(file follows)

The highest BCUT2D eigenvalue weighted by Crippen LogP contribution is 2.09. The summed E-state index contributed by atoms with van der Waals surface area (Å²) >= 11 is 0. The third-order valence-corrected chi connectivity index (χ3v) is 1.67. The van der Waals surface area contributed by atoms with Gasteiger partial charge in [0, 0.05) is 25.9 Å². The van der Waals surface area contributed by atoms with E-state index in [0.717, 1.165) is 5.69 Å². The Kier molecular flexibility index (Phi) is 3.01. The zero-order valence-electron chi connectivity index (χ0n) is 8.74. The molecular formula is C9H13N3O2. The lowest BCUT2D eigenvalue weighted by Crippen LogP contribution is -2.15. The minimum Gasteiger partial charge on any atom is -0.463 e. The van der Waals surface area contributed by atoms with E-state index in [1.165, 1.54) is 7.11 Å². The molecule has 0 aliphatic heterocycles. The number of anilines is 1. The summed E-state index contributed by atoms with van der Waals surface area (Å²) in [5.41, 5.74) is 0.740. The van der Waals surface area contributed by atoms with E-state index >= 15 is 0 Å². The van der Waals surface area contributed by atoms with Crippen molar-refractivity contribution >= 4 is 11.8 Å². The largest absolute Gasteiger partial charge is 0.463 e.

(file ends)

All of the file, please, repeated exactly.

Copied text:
The highest BCUT2D eigenvalue weighted by Crippen LogP contribution is 2.09. The summed E-state index contributed by atoms with van der Waals surface area (Å²) >= 11 is 0. The third-order valence-corrected chi connectivity index (χ3v) is 1.67. The van der Waals surface area contributed by atoms with Gasteiger partial charge in [0, 0.05) is 25.9 Å². The van der Waals surface area contributed by atoms with E-state index in [0.717, 1.165) is 5.69 Å². The Kier molecular flexibility index (Phi) is 3.01. The zero-order valence-electron chi connectivity index (χ0n) is 8.74. The molecular formula is C9H13N3O2. The lowest BCUT2D eigenvalue weighted by Crippen LogP contribution is -2.15. The minimum Gasteiger partial charge on any atom is -0.463 e. The van der Waals surface area contributed by atoms with E-state index in [1.165, 1.54) is 7.11 Å². The molecule has 0 aliphatic heterocycles. The number of anilines is 1. The summed E-state index contributed by atoms with van der Waals surface area (Å²) in [5.41, 5.74) is 0.740. The van der Waals surface area contributed by atoms with E-state index >= 15 is 0 Å². The van der Waals surface area contributed by atoms with Crippen molar-refractivity contribution >= 4 is 11.8 Å². The largest absolute Gasteiger partial charge is 0.463 e.